The time-honored tradition of browsing a jewelry store -- wallet in hand and heart in throat -- is being turned upside down, thanks to one New York jeweler's tech-forward thinking.
American Pearl is using 3-D printing to let customers create their own finely detailed pieces of gold, silver and platinum jewelry, quickly, and more cheaply than the traditional jewelry-making process, without ever setting foot in the store.
That's right, guys: You can order that Christmas engagement ring while in your pajamas, without ever leaving your laptop behind.
“What we love about 3-D printing is that consumers save a lot of money and lot of time having something 3D-printed,” said Eddie Bakhash, CEO and son of the founder of American Pearl, which has had a storefront in New York City’s Diamond District since 1950. He called the technology “very disruptive” to the $85 billion a year U.S. jewelry industry.
Bakhash has cracked one important component necessary for making 3-D printing accessible for mainstream consumers: He's put the power of creation into the hands of the buyer. Right now, you work from American Pearl's existing designs (though high-rollers can approach Bakhash with their own designs, too) to choose the size and type of gemstone, the metal type and color and the piece’s form and fittings, such as an earring backing or a clasp.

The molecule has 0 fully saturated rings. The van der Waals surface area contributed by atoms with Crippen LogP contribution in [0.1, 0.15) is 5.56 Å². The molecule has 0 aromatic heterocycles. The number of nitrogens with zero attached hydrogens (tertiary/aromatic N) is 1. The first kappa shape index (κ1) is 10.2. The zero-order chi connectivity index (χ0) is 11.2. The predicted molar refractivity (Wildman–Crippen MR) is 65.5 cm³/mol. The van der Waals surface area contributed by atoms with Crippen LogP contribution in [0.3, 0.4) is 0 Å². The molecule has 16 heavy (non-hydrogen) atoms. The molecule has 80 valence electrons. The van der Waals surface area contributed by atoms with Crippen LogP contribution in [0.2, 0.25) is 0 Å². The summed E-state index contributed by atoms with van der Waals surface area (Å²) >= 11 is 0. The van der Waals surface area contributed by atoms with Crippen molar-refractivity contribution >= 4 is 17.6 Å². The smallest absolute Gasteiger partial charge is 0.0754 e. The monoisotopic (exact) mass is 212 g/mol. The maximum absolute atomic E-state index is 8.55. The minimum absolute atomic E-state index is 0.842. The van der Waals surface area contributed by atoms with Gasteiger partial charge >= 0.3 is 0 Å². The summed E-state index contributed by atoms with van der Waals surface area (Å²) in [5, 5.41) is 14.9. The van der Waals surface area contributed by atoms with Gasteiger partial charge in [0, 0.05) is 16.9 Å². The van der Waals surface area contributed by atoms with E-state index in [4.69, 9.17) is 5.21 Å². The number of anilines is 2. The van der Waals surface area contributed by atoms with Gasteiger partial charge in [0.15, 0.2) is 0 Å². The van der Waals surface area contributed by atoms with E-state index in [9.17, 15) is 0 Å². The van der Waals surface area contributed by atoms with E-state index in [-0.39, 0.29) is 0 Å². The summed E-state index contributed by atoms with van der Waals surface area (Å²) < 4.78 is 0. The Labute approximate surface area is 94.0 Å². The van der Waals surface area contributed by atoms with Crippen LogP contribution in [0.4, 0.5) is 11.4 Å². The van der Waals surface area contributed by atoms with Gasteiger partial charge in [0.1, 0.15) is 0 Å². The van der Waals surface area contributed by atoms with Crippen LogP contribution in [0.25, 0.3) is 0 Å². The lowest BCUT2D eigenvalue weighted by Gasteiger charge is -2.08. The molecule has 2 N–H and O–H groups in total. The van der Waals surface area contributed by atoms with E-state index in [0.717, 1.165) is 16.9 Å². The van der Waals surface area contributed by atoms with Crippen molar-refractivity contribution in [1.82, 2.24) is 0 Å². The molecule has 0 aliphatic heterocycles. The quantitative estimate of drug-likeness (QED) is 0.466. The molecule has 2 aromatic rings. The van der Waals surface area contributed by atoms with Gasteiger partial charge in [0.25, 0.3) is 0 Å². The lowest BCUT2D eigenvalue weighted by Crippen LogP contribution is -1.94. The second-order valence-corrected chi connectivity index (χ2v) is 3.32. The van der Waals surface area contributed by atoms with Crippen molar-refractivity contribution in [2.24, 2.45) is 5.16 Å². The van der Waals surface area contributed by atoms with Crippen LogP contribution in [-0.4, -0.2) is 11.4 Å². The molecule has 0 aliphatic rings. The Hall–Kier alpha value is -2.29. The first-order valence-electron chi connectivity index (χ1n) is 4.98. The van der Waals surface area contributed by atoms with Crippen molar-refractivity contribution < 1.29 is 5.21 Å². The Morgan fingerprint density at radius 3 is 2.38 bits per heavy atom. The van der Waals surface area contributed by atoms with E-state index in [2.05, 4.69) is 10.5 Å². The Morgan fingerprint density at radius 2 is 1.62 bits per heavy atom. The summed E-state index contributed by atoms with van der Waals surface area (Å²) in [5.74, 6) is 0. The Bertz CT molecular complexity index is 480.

American Pearl then uses a Solidscape T76 3-D printer to create a wax model of the piece; that model is used to create a thermoplastic sculpture of the piece, followed by a mould made of latex, rubber or silicone into which they pour gold to fashion the final piece.
The company plans to create more intricate designs using 3-D sintering next year. In this process, the company goes from the digital file directly to gold metal using additive manufacturing: The precious powder is hit by a high-powered laser, which causes the metal to heat, fuse and add a layer to the main form. The process is repeated until the full piece is finished.
This approach lets American Pearl offer a diverse range of jewelry for all budgets. Bakhash hasn't added up all of the permutations he offers, but hazarded a guess that it numbers in the millions. His company began offering the platform on some products in November; today the vast majority of its jewelry is 3D-printed. You can find something on the cheap, or go big if you're ready to drop six figures on an eight-carat diamond. The choice is yours.
“We never knew how much consumers wanted to change the products they were buying until we offered the option,” Bakhash told FoxNews.com.